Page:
By Heather Bennett
Every day we are blessed to live in such a beautiful part of Florida. It’s a place where we witness families enjoying quality time together whether it’s biking, kayaking, SUPing, swimming or building sandcastles. Children’s laughter can be heard all around. However, not all children in our community are able to spend that quality time with their families. Did you know that there are over 1,400 kids in foster care throughout Walton, Okaloosa, Santa Rosa and Escambia counties?
Children are separated from their parents and put into the foster care system due to physical abuse, drug abuse, neglect or incarceration. Their lives are uprooted from the familiarity of their home, for various reasons, to keep them safe. The Department of Children and Families, and the Families First Network find foster homes for these children, either traditional foster homes or group homes, until they can be reunified with their families, or until they are adopted.
Children in Crisis, in Fort Walton Beach, is a 501©(3) non-profit organization started by caring members of the community to help provide stability and security for those children in our community who are faced with such unimaginable situations. Children in Crisis created The Children’s Neighborhood, a group home, that serves Walton, Okaloosa, Santa Rosa and Escambia counties. Before the opening of The Children’s Neighborhood in 2008, there was no emergency shelter in the community for children who were removed from their home on short notice due to an unsafe situation.
In addition to the Emergency Shelter, The Children’s Neighborhood consists of five foster homes with a married couple living in each home serving as house parents, a pavilion, playground, a recreation center, a food pantry and a teen transition home with eight apartments for those who have transitioned out of foster care due to their age. In addition to house parents, there’s a staff of volunteers that provide support, tutoring the children and helping them with their schoolwork. It’s a network of caring people who want these children to feel safe, to laugh and play, and to feel loved. There are 40-50 children living at The Children’s Neighborhood on any given day, with roughly 100 per year who come and go or stay. Since its opening in 2008, more than 900 children have been helped.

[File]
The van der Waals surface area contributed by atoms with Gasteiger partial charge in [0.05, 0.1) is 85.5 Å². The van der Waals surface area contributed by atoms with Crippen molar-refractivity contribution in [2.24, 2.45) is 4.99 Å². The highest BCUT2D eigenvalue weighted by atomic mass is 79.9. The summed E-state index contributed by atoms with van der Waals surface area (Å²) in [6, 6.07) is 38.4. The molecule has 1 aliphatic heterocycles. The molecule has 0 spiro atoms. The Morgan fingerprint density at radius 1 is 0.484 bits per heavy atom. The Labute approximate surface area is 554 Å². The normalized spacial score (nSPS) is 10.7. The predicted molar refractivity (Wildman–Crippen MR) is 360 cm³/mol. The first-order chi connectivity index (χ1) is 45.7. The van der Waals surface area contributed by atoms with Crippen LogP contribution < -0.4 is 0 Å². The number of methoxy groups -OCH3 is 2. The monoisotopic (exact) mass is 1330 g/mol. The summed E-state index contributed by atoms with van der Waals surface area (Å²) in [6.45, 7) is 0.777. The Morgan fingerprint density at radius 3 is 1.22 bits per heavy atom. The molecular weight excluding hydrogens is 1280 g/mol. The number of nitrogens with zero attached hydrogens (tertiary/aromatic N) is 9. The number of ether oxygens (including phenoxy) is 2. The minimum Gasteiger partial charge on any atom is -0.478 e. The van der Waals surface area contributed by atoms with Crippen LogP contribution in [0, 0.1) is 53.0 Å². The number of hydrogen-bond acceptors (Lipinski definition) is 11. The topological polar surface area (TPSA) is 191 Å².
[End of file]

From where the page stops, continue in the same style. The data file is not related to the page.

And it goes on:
In the foster care system, more than 60% of children are separated from their siblings and placed in separate foster home. This causes them to go through another trauma during an already troubling experience. In addition to providing a home and security for children, the goal of Children in Crisis is to keep sibling groups together in one of their foster homes. So far, the adoptions through Children in Crisis have resulted in sibling groups being adopted together as well.
It takes millions of dollars a year to operate The Children’s Neighborhood. Children in Crisis holds in-house fundraisers and works with local businesses to have fundraisers for them, and of course donations are welcome.
Volunteers are also welcome with opportunities to serve in many areas, including helping with fundraisers. In homes, volunteers are also needed to help cook, clean, help with the kids, and other various tasks.
Support for Children in Crisis is very important for their continuation to provide care for the children here in our community, and children are the future. These are children who may one day be our neighbors, or coworkers or employees. Helping them now is a priority in continuing to build a strong community that will continue to thrive.
For more information on Children in Crisis, please visit: childrenincrisisfl.org.